The latest on all kinds of information, news, and resources that help you make working remotely better.
Telecommuter. Remote worker. There are quite a few names that describe people who work from home. And more recently, there’s another one: digital nomad.
Digital nomads are people who work virtually, and often from various locations, even around the world.
What is a digital nomad?
A digital nomad lives a nomadic lifestyle, moving from location to location and staying connected digitally. Digital nomads use technology and communication tools to complete work remotely in order to travel the country or the world.
Digital nomad vs. location independent
A digital nomad with a remote job is a location-independent worker, but they travel nearly full-time. They have possibly sold their home and live fully on the go.
A location-independent worker typically has a home base but may pick up and travel for a couple of weeks. Their job does not tie them to a specific city, state, or country, but they likely live in one place.
How do you become a digital nomad?
Determine if it’s a good fit
Before you dive in head-first, it’s a good idea to poke around and figure out what it’s really like to be a digital nomad. As romantic as working while traveling may sound, the reality is that combining career and global travel isn’t for everyone.
Figure out your budget
Whether you’ll have a full-time job or freelance gigs, determine how being a digital nomad will add expenses to your budget and if the money you’re bringing in each month is enough.
Decide on a destination(s)
Figure out your priorities (seeing a certain amount of countries, getting a change of scenery, learning a new language, etc.) and research the best locations for your needs and goals.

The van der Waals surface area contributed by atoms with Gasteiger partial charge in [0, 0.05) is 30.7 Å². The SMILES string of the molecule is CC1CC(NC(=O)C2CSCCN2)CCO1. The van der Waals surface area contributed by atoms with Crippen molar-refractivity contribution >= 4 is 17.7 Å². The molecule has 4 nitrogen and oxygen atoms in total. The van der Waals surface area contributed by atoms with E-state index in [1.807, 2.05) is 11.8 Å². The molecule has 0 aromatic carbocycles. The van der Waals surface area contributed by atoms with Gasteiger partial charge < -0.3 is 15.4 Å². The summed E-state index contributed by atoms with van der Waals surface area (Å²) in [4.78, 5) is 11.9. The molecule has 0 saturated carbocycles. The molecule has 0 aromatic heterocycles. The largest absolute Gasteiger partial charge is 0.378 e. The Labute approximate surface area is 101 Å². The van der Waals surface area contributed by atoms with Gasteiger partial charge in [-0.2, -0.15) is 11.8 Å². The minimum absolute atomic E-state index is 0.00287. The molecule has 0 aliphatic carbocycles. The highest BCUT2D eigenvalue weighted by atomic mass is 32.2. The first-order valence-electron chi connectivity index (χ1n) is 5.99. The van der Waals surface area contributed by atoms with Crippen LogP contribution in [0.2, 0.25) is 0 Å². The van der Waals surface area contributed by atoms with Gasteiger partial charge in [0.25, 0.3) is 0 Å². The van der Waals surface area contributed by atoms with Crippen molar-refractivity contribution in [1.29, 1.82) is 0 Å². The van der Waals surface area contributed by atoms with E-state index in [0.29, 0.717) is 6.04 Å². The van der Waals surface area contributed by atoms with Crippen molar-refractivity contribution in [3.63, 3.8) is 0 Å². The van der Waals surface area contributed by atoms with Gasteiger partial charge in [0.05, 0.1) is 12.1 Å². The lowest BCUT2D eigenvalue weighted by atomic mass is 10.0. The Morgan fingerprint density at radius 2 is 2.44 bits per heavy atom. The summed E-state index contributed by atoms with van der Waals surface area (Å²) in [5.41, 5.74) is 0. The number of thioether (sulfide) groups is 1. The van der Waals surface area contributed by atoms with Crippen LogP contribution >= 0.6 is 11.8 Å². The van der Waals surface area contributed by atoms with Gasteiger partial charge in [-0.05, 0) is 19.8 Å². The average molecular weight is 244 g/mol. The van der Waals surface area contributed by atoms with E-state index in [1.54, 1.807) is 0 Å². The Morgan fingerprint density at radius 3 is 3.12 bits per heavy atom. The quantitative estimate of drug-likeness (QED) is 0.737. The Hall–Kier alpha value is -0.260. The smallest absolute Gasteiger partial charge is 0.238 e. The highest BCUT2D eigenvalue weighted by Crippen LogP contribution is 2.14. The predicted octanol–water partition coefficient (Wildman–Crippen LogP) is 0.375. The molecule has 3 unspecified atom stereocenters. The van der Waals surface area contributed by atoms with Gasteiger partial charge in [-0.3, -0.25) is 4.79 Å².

If you feel a bit intimidated by traveling and working at the same time, you could also do a test run and join a co-working space, or try an organized coworkation—a coworking retreat for digital nomads—for a few weeks and set your sails then. Working from your laptop every day isn’t for everyone!
Spruce up your skills
You’ll need to make sure that you have the necessary skills in order to work from any location successfully, such as being able to manage your workload, meet your deadlines, and still work well with your colleagues, even if they’re thousands of miles away.
Research the work-from-anywhere job market
When you conduct your job search for flexible work you can do from anywhere, keep an eye out for companies that have demonstrated their commitment to supporting true work-from-anywhere jobs.
Pros and Cons of Being a Digital Nomad
Pro: Exposure to different cultural experiences. You should know from the outset whether you enjoy being exposed to all sorts of cultural norms, foods, work attitudes, and other parameters.
Pro: A more simplified lifestyle. Traveling to new cities and countries means you’ll be limited in what you can bring with you. Many digital nomads sell their homes and many of their possessions in order to live a simpler life and travel more easily.
Pro: Less stressful work environment. Studies have shown that remote workers are more productive. Focused, uninterrupted time can allow you to complete your work faster.
Con: Loneliness. Just as with other at-home employees, digital nomadic workers may find themselves grappling with isolation, but their attempts at connecting to colleagues may be even more extreme.
Con: Time zone issues. Time zone differences might require you to work at night or in the early morning. It could mean your 3 p.m. deadline or meeting is actually in the middle of the night if you’re in a different country than your employer. Have a clear understanding of how different time zones affect when and how you meet your work obligations, and how to set boundaries with co-workers or clients.
Con: Internet/connection problems. Plan for internet access problems and have lots of backups
Common Jobs for Digital Nomads